(Simon Keenlyside como protagonista de Hamlet, de Thomas, Met, Março de 2010)
Hamlet, de Ambroise Thomas, é uma ópera de mediana qualidade, apenas merecedora da nossa atenção por um monólogo – o do protagonista – e pela célebre cena de loucura, de Ofélia.
Contudo, quando o protagonista da ópera em questão é Simon Keenlyside, tudo ganha outro brilho. Keenlyside é um intérprete refinado, de voz bela, imensamente lírica e graciosa. A figura é o que se sabe e vê.
Por Keenlyside, sobretudo, vale a pena assistir a este Hamlet.
«On Tuesday night, for the first time in 113 years, “Hamlet” played at the Met, thanks to a road show of a production by Patrice Caurier and Moshe Leiser that was introduced in Geneva in 1996. Musically “Hamlet” is no masterpiece. But this five-act French opera, which had its premiere in Paris in 1868, is a refined, subtle and, at its best, affectingly understated work, qualities that came through in the sensitive and magisterial conducting of Louis Langrée.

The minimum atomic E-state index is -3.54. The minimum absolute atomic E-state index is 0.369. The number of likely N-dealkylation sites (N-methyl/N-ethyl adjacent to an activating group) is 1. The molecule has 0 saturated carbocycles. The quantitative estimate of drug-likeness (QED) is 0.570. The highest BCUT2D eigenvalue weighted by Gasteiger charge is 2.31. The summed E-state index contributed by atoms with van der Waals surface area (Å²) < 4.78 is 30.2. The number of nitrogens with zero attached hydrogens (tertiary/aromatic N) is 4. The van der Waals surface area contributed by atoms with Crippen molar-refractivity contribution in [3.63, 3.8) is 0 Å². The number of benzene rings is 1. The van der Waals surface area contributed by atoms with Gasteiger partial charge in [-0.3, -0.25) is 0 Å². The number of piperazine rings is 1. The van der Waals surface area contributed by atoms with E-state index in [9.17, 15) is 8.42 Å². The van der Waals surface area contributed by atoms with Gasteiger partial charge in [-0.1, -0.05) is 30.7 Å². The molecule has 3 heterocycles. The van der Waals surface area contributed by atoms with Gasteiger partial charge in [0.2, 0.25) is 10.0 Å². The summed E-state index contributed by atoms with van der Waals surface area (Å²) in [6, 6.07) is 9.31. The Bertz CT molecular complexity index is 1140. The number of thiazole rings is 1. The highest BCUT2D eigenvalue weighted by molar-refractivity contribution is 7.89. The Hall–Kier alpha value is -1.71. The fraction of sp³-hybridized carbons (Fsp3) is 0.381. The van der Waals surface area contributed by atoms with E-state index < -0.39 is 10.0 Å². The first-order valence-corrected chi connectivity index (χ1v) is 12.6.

The opera is also a star vehicle for the right baritone in this punishing title role. Simon Keenlyside, the Ralph Fiennes of baritones, was the acclaimed Hamlet when this production was introduced, and he dominated the evening here. His singing was an uncanny amalgam, at once elegant and wrenching, intelligent and fitful. Handsome, haunted and prone to fidgety spasms that convey Hamlet’s seething anger and paralyzing indecision, Mr. Keenlyside embodied the character in every moment, and you could not take your eyes off him.
The soprano Natalie Dessay, this production’s original Ophélie, was to have joined Mr. Keenlyside here. She withdrew from the entire run because of illness and was replaced by the German soprano Marlis Petersen. The opera world has been abuzz recently with reports of Ms. Petersen’s whirlwind last-minute rehearsal schedule. She missed the dress rehearsal on Friday because she was performing in Vienna. The Met sent a coach there to work with Ms. Petersen, who flew to New York on Saturday, then endured a 30-hour period of costume fittings, stage rehearsals with piano and one abbreviated orchestral run.